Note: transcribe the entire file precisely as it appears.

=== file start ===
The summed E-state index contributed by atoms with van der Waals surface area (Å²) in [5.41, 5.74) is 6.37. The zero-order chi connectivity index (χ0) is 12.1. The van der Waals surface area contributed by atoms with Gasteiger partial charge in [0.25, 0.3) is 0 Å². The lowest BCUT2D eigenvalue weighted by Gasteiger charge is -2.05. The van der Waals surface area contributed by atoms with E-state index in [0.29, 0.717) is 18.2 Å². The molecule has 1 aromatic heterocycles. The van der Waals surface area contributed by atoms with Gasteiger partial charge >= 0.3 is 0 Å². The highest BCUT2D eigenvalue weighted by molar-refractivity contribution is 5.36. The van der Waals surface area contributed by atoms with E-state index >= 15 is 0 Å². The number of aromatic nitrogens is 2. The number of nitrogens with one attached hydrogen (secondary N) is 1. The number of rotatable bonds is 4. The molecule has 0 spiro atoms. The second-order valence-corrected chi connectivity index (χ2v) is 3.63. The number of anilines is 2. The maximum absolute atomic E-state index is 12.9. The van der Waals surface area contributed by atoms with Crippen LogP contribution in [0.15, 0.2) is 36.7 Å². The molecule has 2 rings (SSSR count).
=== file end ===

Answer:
The summed E-state index contributed by atoms with van der Waals surface area (Å²) in [5.41, 5.74) is 6.37. The zero-order chi connectivity index (χ0) is 12.1. The van der Waals surface area contributed by atoms with Gasteiger partial charge in [0.25, 0.3) is 0 Å². The lowest BCUT2D eigenvalue weighted by Gasteiger charge is -2.05. The van der Waals surface area contributed by atoms with E-state index in [0.29, 0.717) is 18.2 Å². The molecule has 1 aromatic heterocycles. The van der Waals surface area contributed by atoms with Gasteiger partial charge >= 0.3 is 0 Å². The highest BCUT2D eigenvalue weighted by molar-refractivity contribution is 5.36. The van der Waals surface area contributed by atoms with E-state index >= 15 is 0 Å². The number of aromatic nitrogens is 2. The number of nitrogens with one attached hydrogen (secondary N) is 1. The number of rotatable bonds is 4. The molecule has 0 spiro atoms. The second-order valence-corrected chi connectivity index (χ2v) is 3.63. The number of anilines is 2. The maximum absolute atomic E-state index is 12.9. The van der Waals surface area contributed by atoms with Crippen LogP contribution in [0.15, 0.2) is 36.7 Å². The molecule has 2 rings (SSSR count).